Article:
Small Ag vs. Big Ag
Growing up in a world reliant on food not only for survival but also for the pleasure of taste has made it increasingly harder to make healthy food choices. From the irresistible mouthwatering images displayed in advertisements by fast food corporations, to the ease of the drive through on a busy day, it is next to impossible to escape the inevitability of consuming fatty processed foods. Not only are we drawn to these foods because of accessibility and taste, but also because we have grown up with the knowledge that many of these foods are necessary for healthy development. After viewing the documentary Forks Over Knives it has become increasingly evident to me that foods derived from animals are not necessarily as important as suspected. With this in mind many will still consume these products, but is there a healthier more sustainable way to do so rather than industrialized farming? I would answer yes, it is healthier for both the animal and animal consumer for the product to be grown in its natural environment, but in reality can this method be utilized to feed the world, and can we convince those partaking in industrialized farming to completely revamp their practices? This has proven to be a very difficult question for me to ponder in that so much has to be taken into consideration to even begin developing an answer. Through the previously stated film, the class readings and discussions, and my time spent on Wildside Farm, I have developed a clearer understanding of what goes into answering a multifaceted question such as this.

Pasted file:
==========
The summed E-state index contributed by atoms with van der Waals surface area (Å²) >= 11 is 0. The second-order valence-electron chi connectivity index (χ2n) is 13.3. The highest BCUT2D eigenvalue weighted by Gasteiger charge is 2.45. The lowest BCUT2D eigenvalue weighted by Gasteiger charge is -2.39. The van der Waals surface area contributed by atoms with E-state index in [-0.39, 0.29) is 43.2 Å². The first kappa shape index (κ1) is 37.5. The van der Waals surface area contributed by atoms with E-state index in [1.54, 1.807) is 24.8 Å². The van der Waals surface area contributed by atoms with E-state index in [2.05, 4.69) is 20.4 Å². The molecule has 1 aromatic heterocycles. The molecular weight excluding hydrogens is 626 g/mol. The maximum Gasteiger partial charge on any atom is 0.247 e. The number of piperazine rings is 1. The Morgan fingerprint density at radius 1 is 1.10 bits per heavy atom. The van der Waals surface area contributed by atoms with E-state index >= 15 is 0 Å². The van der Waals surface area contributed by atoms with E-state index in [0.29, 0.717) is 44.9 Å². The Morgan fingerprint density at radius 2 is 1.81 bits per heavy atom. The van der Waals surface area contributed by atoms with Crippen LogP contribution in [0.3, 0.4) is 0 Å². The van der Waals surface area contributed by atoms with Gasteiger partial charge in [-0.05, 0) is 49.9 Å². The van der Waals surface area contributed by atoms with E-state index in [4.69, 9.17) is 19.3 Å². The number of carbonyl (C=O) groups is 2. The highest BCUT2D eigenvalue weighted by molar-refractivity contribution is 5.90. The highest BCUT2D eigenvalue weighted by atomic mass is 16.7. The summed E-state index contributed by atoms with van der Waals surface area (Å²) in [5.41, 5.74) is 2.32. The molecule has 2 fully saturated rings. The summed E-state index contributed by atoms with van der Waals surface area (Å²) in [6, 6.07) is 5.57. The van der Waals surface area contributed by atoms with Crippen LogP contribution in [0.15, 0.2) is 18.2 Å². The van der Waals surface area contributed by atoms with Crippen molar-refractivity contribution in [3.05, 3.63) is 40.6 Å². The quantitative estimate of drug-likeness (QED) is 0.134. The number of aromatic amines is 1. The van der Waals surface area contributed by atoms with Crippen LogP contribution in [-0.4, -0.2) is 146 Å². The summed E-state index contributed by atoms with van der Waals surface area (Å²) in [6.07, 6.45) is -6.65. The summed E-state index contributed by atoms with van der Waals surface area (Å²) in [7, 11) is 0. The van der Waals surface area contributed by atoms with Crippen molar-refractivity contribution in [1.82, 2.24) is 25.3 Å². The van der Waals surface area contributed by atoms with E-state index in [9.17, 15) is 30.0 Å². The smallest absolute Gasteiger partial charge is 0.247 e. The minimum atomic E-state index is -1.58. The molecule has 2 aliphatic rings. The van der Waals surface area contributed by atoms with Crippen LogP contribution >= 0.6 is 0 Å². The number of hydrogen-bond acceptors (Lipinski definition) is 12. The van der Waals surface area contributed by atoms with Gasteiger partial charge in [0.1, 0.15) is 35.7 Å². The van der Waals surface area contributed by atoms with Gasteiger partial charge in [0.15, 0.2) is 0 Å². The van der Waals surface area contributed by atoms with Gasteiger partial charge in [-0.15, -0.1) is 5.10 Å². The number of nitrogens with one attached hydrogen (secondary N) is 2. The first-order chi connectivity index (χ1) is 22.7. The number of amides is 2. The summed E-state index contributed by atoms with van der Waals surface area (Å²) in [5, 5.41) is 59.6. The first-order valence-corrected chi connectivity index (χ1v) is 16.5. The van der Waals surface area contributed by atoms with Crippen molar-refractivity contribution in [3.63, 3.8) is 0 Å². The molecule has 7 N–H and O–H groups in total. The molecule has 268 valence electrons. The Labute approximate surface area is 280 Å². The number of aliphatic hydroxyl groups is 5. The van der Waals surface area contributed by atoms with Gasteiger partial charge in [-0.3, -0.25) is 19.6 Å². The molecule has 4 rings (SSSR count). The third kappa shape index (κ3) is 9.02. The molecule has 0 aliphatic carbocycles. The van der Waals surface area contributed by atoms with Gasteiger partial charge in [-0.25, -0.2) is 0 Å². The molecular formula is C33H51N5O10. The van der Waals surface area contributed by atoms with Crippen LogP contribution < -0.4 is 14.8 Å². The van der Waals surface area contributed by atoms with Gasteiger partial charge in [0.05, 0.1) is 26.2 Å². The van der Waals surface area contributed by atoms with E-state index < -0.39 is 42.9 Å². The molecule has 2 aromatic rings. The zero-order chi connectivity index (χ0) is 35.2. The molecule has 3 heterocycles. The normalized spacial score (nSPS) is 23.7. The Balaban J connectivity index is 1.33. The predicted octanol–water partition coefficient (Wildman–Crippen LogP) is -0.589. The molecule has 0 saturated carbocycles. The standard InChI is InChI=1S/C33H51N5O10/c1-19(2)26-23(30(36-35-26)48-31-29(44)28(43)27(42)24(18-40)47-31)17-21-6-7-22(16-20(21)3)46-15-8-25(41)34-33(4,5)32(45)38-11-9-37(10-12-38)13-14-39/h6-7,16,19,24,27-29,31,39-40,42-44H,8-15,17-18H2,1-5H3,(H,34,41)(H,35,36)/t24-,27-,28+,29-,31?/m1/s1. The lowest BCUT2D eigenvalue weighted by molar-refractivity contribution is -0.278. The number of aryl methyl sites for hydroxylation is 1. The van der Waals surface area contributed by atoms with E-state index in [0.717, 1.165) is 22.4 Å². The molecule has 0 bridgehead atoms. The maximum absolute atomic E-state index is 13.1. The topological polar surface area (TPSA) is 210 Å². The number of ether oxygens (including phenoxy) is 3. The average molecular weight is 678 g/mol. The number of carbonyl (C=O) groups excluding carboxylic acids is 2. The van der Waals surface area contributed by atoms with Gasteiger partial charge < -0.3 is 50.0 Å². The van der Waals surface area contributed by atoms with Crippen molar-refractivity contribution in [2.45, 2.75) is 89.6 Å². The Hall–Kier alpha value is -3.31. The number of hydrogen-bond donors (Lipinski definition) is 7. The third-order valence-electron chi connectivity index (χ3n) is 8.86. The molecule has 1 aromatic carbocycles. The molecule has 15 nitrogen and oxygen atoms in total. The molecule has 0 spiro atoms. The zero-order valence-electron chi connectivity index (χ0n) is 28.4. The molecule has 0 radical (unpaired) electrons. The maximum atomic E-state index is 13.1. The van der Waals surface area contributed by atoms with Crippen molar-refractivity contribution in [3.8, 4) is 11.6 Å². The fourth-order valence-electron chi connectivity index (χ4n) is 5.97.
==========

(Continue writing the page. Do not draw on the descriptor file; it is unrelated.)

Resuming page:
We have all been told to drink milk for calcium and to eat meat and eggs for protein, but in reality are these the best possible sources, and are these products doing more harm than good? Are we just being told to consume these products to benefit large industrialized food corporations? According to Dr. Caldwell Esselstyn with the consumption of fatty processed foods, comes a higher risk of...
References:  Forks Over Knives. Dir. Lee Fulkerson. Perf. Caldwell Esselstyn Jr. and T. Colin Campbell. Monica Beach Media, Virgil Films and Entertainment, 2011. Film.
 Pollan, Micheal. "Power Steer." The New York Times 31 Mar. 2002: n. pag. Print.
 Pollan, Micheal. "Vote for the Dinner Party" The New York Times 10 Oct. 2012: n. pag. Print.
Please join StudyMode to read the full document